What is a mild hybrid car?

A boost to fuel economy without the cost of a full hybrid car: why mild hybrid technology could well be coming to your next car.

BuyaCar team
Nov 11, 2020

As the country becomes ever more concerned about an eco-friendly future, consumer preferences are heading in a greener direction, affecting the type of cars many drivers choose. Couple that with government initiatives to crack down on fossil fuel emissions and climate change and car manufacturers have their work cut out to adjust to a new set of needs.

Over the last decade we have seen the motoring industry take sharp turn towards efficiency, fitting hybrid technology designed to reduce exhaust emissions and limit the impact on the environment into a broader range of vehicles. Hybrid cars don't just come in one format, though.

In the 2020s drivers can choose between everything from more affordable hybrids that offer a small electric boost to reduce fuel consumption to plug-in models that have large batteries allowing them to complete many journeys solely on electric power - if they're charged regularly.

So, there are various types of hybrid car, but mild hybrids are designed to remain as close to traditional cars as possible in terms of functionality. This means they are the most affordable and least economical types of hybrid. Where plug-in hybrids have large battery packs that need to be charged regularly for the best fuel economy, you may not notice that a mild hybrid is a hybrid unless you read the manual.

As a result, if you're after the most affordable hybrid car that is potentially a little more economical than non-hybrid equivalents, but don't want to pay a premium or worry about having to charge the car, a mild hybrid car could be perfect for you.

What is a mild hybrid car?

Mild hybrids have a slightly bigger battery than normal cars. This might not sound very exciting, but the extra electrical capacity can provide enough energy to power a small electric motor that supplements the power of the engine under acceleration.

This minor assistance helps to reduce the stress on the petrol or diesel engine, thereby reducing the amount of fuel it burns and improving efficiency. This leads to better fuel economy - meaning that your fuel bills are a littl lower than they would otherwise be - and you get lower CO2 emissions from the exhaust.

The best systems also allow the engine to be switched off for short periods while the car is travelling at a steady speed, further improving efficiency.

Pros

Cheapest type of hybrid car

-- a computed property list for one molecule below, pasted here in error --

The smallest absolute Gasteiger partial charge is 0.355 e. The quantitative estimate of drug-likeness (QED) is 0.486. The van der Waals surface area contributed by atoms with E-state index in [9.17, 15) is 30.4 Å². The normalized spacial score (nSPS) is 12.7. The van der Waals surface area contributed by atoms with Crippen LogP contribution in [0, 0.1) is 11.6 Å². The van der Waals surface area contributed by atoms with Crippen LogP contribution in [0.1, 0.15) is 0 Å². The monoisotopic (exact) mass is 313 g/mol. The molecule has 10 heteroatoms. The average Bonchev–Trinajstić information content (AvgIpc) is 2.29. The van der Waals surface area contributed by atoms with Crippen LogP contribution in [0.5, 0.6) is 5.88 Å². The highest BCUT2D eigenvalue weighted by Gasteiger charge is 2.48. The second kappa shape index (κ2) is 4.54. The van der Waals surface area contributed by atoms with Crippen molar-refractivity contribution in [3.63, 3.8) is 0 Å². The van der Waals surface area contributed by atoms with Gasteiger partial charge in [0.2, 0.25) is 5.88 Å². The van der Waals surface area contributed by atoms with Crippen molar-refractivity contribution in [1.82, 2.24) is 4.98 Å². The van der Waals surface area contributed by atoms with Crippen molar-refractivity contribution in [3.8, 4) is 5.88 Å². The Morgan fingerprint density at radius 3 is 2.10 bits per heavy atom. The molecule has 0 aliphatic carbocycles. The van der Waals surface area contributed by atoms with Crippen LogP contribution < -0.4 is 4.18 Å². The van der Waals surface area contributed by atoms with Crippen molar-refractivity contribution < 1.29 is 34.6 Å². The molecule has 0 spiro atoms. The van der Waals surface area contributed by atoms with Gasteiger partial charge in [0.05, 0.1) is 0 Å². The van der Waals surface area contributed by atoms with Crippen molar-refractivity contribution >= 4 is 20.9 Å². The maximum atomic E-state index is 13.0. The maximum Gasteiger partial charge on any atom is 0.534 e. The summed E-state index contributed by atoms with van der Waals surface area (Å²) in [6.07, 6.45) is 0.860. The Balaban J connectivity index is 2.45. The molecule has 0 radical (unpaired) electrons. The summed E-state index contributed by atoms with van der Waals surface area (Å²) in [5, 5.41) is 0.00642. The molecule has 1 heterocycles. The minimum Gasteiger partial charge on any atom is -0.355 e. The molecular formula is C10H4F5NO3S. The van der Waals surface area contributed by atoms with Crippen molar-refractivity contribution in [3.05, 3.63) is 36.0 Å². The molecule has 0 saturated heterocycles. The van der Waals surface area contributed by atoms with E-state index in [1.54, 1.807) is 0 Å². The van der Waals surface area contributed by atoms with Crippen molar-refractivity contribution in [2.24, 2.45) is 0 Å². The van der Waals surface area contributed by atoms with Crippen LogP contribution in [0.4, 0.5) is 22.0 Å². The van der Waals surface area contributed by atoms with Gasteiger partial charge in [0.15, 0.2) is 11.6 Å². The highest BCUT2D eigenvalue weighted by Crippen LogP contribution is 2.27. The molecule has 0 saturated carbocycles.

Some fuel economy benefits
Performance improvements

Cons

Limited improvement in efficiency
More expensive than non-hybrid cars
Small number of models so far

How mild hybrid cars work

Mild hybrid cars usually have a 48 volt battery that can deliver more power than the standard 12 volt battery that’s under the bonnet of most cars. The example of the Kia Sportage, above, shows the battery at the back of the car.

These batteries can store more energy than a conventional car but they are much smaller than those in other types of hybrid car. A Toyota Prius, for example, can store three times as much electricity as an Audi A7 or Kia Sportage mild hybrid.

The extra capability still comes in useful to drive a small motor next to the car’s engine (labelled mild hybrid starter and generator, above). In some systems, such as those used by Kia, the battery powers the motor under acceleration, reducing the need to work the engine hard, which is particularly inefficient.

In other mild hybrids, the motor can keep the car going at a steady speed, which doesn’t require a great deal of energy, allowing the engine to be switched off - for up to 40 seconds in mild hybrid-powered Audis. During this time the car isn't burning any fuel - again reducing your fuel bills and cutting the emissions of the car.

The batteries recover energy as the car slows down and brakes, shown by the yellow arrows in the diagram above. They can also be recharged during steady driving, when the car calculates that it is efficient to do so. This ensures that the hybrid tech causes the least possible drain on the petrol or diesel engine and provides the greatest electric boost possible.

Used mild hybrid cars

Of all the hybrid options on the market, mild hybrids make up the smallest percentage at the turn of the 2020s. Due to their 'mild' nature, their impact on efficiency is much less pronounced, and while prices for mild hybrids remain higher than regular petrol or diesel alternatives, they aren't as expensive as plug-in hybrids, which feature much larger battery packs and more substantial electric motors.

Used car deals. however, see that price gap close almost completely, with just a few hundred pounds proving the difference. So if you fancy saving yourself a bit of fuel money each month, a used mild hybrid might be a convenient way to go about it. Used mild hybrids are likely to become available in ever greater numbers as this tech is integrated into ever more new cars.

Common examples of mild hybrid models available now are 'MHEV' versions of the Mazda 2 and Mazda 3, a number of Audi 'S' models, and several versions of the Kia Sportage and Hyundai Tucson. Suzuki also implements mild hybrid technology in the Swift and Ignis ranges, in models which are labelled 'SHVS'.

 

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